Back to Top

Justice and Worship

Reflect, lament, pray, and incorporate God's ongoing narrative of justice for the vulnerable into your devotional life and congregational worship services.

Ash and Oil: March 2

“For everything there is a season, and a time for every matter under heaven: a time to be born, and a time to die; a time to plant, and a time to pluck up what is planted…” (Ecclesiastes 3:1-2)

There is a coastal village just north of Mombasa in Kenya. For generations, the mangrove forests there have created a habitat for fish that has provided food and income for the people of the village. Today that way of life is threatened, as mangroves have become an important source of another commodity in Kenya: fuel.

Ash and Oil: February 27

I have a prayer.  

The most intense week of my life started when I entered a classroom for a one week course. The course was named “Exploring Indigenous Justice and Healing”, taught by Rupert Ross and offered through the Canadian School of Peacebuilding. I had read his book “Returning to the Teachings” a few years before and it had stuck with me. I was excited to hear more as I am in the field of reconciliation and justice.

Ash and Oil: February 25

So then, a sabbath rest still remains for the people of God; for those who enter God's rest also cease from their labors as God did from his. (Hebrews 4:9-10)

It's Wednesday. Which is not our Sabbath day. But I find myself thinking about Sabbath on this Wednesday anyway - which seems fitting. Sabbath isn't, after all, really about one of the seven days. It's not really about which day during the week we don't mow our lawn or avoid shopping malls. Sabbath isn't really about piety at all.

Ash and Oil: February 23

Speak out, judge righteously, defend the rights of the poor and needy. (Proverbs 31:9)

In the month of April 2013, the community of Kijabe, Kenya received rainfall levels equal to their total average annual rainfall. This extreme rain event reached a climax at the end of the month, when the saturated land could hold no longer, and a massive mudslide ripped through the village, killing three children in its wake.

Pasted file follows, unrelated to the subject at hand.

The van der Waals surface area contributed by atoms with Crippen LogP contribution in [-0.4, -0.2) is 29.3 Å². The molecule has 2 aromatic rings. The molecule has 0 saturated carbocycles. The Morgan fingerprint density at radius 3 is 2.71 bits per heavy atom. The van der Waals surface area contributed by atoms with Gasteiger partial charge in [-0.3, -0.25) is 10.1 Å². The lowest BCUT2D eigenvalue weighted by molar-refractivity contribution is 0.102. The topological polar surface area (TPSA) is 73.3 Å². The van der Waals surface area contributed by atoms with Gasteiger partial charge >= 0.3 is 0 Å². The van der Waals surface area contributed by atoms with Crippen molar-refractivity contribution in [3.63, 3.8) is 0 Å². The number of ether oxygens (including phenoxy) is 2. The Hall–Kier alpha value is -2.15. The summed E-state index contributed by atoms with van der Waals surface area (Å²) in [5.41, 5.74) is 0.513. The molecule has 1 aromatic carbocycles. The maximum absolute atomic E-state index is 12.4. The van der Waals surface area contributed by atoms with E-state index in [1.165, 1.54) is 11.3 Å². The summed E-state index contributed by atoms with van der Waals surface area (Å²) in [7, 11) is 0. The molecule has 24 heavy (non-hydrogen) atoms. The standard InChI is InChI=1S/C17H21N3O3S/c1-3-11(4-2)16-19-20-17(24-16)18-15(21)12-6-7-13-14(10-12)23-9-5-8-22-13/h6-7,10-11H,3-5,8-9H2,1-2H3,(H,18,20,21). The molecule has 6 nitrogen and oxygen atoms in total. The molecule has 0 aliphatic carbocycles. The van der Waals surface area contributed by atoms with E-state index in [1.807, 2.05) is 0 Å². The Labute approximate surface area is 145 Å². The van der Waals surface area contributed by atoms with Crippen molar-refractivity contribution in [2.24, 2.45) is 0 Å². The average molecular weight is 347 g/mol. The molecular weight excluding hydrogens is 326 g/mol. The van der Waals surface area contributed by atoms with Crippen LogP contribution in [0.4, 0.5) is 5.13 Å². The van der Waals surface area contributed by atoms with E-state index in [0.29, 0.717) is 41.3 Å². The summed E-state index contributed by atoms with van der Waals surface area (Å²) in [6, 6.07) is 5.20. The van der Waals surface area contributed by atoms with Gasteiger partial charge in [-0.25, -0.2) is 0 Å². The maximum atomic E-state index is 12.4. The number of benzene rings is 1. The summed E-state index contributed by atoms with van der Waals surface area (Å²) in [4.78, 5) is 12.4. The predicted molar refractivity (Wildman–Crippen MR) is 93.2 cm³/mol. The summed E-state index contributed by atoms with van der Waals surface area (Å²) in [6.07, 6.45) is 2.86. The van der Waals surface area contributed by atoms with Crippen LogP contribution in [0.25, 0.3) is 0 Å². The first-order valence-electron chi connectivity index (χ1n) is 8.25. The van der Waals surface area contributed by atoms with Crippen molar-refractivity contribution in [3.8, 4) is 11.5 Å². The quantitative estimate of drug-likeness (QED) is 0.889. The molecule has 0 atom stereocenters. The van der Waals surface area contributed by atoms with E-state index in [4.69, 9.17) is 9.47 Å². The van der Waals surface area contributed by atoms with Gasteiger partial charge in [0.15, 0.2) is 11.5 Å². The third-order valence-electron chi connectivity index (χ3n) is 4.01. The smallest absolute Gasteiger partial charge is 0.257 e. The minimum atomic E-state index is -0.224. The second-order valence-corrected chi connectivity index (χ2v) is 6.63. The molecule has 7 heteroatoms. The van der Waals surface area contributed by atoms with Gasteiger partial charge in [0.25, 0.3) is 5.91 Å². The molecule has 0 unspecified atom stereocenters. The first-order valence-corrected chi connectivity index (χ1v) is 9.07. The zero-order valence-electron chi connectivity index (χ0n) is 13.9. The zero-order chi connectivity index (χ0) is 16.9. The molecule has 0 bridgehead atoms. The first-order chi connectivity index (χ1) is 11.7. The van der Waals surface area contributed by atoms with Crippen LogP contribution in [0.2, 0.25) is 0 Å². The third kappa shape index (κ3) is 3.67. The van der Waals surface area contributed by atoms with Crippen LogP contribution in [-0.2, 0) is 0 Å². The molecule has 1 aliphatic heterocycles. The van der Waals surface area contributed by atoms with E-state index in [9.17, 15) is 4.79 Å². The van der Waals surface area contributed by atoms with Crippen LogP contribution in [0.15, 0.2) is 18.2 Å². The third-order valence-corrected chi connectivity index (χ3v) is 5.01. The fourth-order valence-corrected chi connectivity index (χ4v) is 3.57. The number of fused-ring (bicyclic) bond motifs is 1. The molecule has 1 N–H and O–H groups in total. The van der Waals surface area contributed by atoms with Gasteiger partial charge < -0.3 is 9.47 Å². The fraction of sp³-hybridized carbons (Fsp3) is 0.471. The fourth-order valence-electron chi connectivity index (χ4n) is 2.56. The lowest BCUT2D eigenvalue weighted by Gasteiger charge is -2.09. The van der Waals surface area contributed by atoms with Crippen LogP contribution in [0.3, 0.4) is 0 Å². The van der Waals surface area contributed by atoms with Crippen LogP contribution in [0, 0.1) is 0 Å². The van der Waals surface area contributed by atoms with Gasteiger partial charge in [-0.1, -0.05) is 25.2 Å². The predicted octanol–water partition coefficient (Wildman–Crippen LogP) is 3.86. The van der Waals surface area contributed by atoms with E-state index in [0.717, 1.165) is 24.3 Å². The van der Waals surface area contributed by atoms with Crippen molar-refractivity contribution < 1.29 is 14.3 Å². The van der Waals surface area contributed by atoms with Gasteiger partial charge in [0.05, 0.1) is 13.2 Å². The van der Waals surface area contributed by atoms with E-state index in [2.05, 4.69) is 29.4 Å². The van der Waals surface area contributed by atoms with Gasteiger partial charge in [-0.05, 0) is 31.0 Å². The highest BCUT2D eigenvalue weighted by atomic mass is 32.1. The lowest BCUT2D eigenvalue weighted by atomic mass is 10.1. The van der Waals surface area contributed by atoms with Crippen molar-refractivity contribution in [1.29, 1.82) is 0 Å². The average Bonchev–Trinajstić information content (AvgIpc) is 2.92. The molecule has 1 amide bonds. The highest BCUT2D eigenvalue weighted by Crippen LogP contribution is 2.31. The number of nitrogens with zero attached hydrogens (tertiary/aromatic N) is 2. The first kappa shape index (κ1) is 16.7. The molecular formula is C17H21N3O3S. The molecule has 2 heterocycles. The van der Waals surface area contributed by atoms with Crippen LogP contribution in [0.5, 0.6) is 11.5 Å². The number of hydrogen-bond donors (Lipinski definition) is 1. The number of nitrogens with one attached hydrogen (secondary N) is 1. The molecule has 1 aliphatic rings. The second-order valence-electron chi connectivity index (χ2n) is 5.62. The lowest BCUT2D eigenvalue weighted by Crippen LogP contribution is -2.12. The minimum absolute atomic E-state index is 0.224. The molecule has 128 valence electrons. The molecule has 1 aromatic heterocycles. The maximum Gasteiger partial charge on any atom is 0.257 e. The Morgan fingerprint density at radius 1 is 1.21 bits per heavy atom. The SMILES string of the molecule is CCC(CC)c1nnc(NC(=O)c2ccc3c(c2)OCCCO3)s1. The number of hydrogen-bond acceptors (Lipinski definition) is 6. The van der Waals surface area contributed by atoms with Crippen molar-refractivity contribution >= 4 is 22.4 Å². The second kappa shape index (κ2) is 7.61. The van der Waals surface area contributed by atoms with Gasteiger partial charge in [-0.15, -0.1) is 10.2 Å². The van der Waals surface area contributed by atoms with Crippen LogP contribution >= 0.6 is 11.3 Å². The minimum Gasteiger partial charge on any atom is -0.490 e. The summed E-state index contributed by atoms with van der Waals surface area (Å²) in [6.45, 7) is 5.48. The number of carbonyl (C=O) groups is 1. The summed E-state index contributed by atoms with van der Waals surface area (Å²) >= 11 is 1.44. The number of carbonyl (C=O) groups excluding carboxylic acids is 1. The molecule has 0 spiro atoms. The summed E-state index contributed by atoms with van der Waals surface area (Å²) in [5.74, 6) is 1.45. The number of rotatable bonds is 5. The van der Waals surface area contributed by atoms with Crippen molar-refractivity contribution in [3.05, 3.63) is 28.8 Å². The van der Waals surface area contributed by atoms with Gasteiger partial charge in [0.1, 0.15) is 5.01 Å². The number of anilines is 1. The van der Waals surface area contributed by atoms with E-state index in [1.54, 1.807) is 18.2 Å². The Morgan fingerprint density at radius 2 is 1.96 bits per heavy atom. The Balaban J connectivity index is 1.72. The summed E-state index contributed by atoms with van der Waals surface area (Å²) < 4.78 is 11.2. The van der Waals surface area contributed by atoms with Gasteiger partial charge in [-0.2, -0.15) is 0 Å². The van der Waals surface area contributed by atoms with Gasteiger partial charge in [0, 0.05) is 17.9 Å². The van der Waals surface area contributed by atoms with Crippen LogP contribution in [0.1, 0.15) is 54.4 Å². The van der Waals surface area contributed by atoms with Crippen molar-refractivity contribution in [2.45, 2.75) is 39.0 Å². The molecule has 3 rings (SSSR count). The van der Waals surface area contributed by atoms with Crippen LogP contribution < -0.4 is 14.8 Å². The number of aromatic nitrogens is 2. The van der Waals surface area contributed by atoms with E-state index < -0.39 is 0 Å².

Ash and Oil: February 20

“But let justice roll down like waters, and righteousness like an everflowing stream.” (Amos 5:24)

God requires justice from his people – and not just a little drip of it here and there, but a rushing flow, a river of it that cleanses, renews and refreshes. Justice is a life-force that soaks into parched hearts and communities bringing with it peace, renewal, shalom.

We must have water to live. We must have justice to live the way God requires.

Ash and Oil: Ash Wednesday

Join us as we ponder the connections between Christ's walk to the cross, our mortality and sin, and creation's limitations. 

On Giving Up

Schimmel, you fiend, you barely gave me a chance to supervise this one! You just learned of this Kelly, assessed her progress towards a life of justice as discipleship, and have already steered her off the path.

Tags: 

Worship Resources for Refugee Justice

The following prayers and litanies are only a sample of the resources available from the new Refugee Justice toolkit. Want more? You can find sermon examples, children's messages, children's books, Sunday school plans, film discussion questions, and much more in the toolkit. And coming soon, a 90-minute workshop! 

 

For the Courage to Do Justice

I Have a Confession

I have a confession: I talk about my congressperson more than I talk to my congressperson. I talk about politics more than I participate in politics.

I often rant about how disappointed, upset, or annoyed I am for how my representative voted on this or that, how he does not care, listen or have any sense. Is that gossip? Maybe. But, more importantly it is unproductive. What if I instead went to the actual person and let him know how he has disappointed me and then addressed how we can move forward?

Our Political Representatives are People Too

I'm no expert but over the years we have met a few of our Members of Parliament (MPs).  Maybe because we have lived in the ridings of backbenchers and they are happy to interact with their constituents. Maybe part of it was that we lived in towns where they had easily accessible constituency offices.

No one is born an MP so they all have to start somewhere. They are the most easy to communicate with when they are seeking election. 

Everyone's story is different, but maybe there are some general principles that can apply in many situations.

Pages

Subscribe to RSS - Justice and Worship